• Computed tomography (CT) scans of the brain may show abnormalities such as bleeding (hemorrhage), massive stroke, brain injury, or severe brain swelling (edema).
  • Electroencephalography (EEG) records electrical brain activity. If brain death is present, the EEG will show no activity.
  • Cerebral radionuclide injection shows no uptake of the radioactive material in the brain when a person is brain dead.

If you are interested to know the list of possible clinical examination that may perform, there is a list published in Indian J Crit Care Med. 2009 Jan-Mar for the purpose of educating the physicians in India on determining Brain Death. Click here to read on.



Coma Versus Brain Death


The general public are confused with Coma and Brain Death. We tend to lump them together and believe that they are referring the same.

Clinically, there is a list of criteria to diagnose one as in Coma versus Brain Death. In short the patient who is in Coma is with body function but is unconscious. The most obvious observation is hair and nail growth. And the patient will continue to produce urine and bowel.



Why Only Brain Death Patients Are Able To Donate Their Organ?


The heart has the ability to beat independently of the brain when oxygen is presence. When the breathing machine is not on, the heart will eventually stop beating too as the oxygen in the body will deplete since the patient no longer breathe on their own.

With the breathing machine, oxygen is provided to the organs until they were recovered for transplant. The machine is not keeping the patient alive, but merely keeping the organs viable.





From the death criteria of brain death versus cardiac dead, they are very similar. Basically, as long as the patient no longer can breath on their own, pupil no longer response to light, these are sign of death. In addition, a comprehensive testing were carried out by doctor before determining brain death. We have to remember that coma and brain death are totally different. Life exist in the former but not the latter. There is lots of myth and incorrect understanding about brain death in the general public. Therefore I see that there is a gap in education as well.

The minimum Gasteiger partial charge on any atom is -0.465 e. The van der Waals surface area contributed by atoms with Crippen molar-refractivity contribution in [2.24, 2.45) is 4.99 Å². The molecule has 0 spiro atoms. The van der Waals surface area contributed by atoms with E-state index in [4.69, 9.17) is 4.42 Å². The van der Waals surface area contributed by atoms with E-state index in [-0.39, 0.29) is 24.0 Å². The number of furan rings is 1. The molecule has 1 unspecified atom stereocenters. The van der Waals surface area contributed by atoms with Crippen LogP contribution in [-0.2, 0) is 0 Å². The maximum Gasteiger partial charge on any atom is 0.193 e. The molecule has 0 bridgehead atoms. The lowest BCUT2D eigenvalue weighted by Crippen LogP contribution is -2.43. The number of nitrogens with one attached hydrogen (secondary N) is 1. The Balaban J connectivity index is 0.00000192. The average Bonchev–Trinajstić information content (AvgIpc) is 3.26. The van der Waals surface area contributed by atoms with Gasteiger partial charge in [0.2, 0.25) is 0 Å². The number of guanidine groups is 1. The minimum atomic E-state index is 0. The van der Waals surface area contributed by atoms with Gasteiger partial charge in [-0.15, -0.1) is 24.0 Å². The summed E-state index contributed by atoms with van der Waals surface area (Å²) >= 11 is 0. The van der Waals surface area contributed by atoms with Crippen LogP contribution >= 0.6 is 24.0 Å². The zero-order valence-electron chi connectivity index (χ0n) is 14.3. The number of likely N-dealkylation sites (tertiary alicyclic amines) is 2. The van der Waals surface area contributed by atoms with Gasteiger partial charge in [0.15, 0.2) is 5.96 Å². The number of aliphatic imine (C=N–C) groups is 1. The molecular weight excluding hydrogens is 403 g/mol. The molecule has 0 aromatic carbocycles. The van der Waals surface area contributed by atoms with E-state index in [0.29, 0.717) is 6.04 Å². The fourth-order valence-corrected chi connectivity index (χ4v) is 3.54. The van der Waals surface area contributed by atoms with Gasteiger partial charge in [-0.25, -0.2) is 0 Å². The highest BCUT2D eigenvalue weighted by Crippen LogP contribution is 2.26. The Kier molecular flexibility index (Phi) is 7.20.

Live On Support Organ Donation. Found in

Understanding HOTA. Found in

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Kerridge IH1, Saul P, Lowe M, McPhee J, Williams D. Death, dying and donation: organ transplantation and the diagnosis of death. J Med Ethics. 2002 Apr;28(2):89-94.

Steven Laureys. Death, unconsciousness and the brain. Nature reviews Neuroscience (Impact Factor: 31.38). 12/2005; 6(11):899-909.

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Linda L. Emanuel, MD, PhD; Frank D. Ferris, MD; Charles F. von Gunten, MD, PhD; Joshua M. Hauser, MD; Jamie H. Von Roenn, MD. The Last Hours of Living: Practical Advice for Clinicians. Medscape Internal Medicine. March 24, 2015

Janet M. Torpy, MD et al. Brain Death. The Journal of the American Medical Association B.  March 18, 2009—Vol 301, No. 11.

Calixto Machado. Diagnosis of brain death. Neurol Int. 2010 Jun 21; 2(1): e2.